This is purely a follow up on the original 2 write ups.

I took Philosophy of Biology as my freshman elective last year, and we used "Selfish Gene" as one of our reading guides. We also used a book called 'Sex and Death" by Grail, and it is the counter view of the 'Selfish Gene".

One of the things that was touched upon is the fact that there is no true good or evil in natural selection, thus the is no true altruism. If one views a SPECIE as a what is called a "super organism' one can see how this is true.

Some tribes of monkeys have watchers, they are monkeys that watch out for predetors and warn everyone about the danger by yelling, thus atracting more attention to them selves and usually getting killed.

The way it was explained is that each individual is programmed to ensure survival of the specie, as oppose to the common thinking of the survival of the fittest - every man for him self, thus everything that happens, good or evil, ensures that the reproduction of the whole specie continues, and thus there is no true good or evil, just different roles.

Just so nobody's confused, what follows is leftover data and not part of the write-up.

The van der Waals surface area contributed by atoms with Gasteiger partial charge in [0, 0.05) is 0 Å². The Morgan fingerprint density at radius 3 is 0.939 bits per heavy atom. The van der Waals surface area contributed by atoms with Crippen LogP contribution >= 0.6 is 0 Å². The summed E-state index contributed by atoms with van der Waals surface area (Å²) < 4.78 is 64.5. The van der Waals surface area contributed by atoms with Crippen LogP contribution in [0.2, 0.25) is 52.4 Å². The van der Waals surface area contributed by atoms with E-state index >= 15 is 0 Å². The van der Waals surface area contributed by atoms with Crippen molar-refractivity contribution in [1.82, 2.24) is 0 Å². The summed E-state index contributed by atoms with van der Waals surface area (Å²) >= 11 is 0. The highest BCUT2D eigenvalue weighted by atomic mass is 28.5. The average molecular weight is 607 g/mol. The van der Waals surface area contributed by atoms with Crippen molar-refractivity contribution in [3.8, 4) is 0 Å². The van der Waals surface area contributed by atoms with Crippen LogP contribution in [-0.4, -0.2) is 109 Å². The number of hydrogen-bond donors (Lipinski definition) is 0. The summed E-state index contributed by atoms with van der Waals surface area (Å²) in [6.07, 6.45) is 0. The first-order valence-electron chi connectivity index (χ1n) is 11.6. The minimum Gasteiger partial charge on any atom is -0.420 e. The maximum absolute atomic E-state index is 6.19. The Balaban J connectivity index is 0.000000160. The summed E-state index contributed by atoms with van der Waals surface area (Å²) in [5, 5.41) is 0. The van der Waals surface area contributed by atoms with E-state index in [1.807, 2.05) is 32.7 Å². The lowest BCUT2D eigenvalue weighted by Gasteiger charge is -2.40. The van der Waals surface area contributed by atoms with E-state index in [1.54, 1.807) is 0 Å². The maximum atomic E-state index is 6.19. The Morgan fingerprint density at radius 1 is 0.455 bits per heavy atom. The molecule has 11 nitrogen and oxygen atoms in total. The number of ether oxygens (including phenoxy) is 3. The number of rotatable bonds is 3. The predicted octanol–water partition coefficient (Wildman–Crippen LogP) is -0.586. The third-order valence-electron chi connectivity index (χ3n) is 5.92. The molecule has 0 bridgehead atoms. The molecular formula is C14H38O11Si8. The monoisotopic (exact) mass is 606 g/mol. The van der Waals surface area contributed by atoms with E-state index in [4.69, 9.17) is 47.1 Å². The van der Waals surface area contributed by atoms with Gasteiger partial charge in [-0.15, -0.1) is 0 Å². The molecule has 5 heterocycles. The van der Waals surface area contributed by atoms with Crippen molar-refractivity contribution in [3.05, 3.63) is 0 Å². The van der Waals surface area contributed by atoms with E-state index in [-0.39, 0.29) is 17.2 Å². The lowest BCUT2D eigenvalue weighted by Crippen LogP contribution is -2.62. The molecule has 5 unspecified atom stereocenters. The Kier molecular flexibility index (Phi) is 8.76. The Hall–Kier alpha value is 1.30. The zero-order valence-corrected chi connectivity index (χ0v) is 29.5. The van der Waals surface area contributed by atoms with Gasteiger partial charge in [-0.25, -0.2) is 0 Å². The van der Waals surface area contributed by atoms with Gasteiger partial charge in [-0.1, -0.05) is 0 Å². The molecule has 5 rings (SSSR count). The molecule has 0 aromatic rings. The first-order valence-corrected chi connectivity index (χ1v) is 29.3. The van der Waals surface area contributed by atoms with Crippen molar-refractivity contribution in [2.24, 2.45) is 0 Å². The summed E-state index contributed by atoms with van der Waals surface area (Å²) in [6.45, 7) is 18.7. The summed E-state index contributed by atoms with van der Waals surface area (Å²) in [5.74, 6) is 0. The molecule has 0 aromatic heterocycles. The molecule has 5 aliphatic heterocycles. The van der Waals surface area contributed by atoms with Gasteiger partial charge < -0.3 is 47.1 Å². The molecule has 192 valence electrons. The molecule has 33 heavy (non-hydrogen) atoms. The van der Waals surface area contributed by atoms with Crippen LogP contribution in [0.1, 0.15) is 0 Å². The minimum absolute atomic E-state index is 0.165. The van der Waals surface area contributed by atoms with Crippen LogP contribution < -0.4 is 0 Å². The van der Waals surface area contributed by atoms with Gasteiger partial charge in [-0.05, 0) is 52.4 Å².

Unfortunately, I haven't read the The Selfish Gene. Too much time buried in biophysics journals ;). However if I may comment on this interesting topic, it sounds to me much like an aspect of Lovelock's Gaia Theory.

Just as on the species level, individuals that are overtly evil eventually overtax the system, on an ecosystem level, species that are irresponsibly consuming resources will eventually eat themselves out of a niche.

Although this may be pseudoscience - something that I despise - I've often thought of man as the evil player in just such as scenario. We're deforesting Nova Scotia and the Amazon Basin at an alarming rate. Biodiversity is steadily declining as we homogenize every environment we move into. Greenhouse gases and environmental pollutions are not only affecting nature, but having deleterious effects on our health levels. So, what's the point?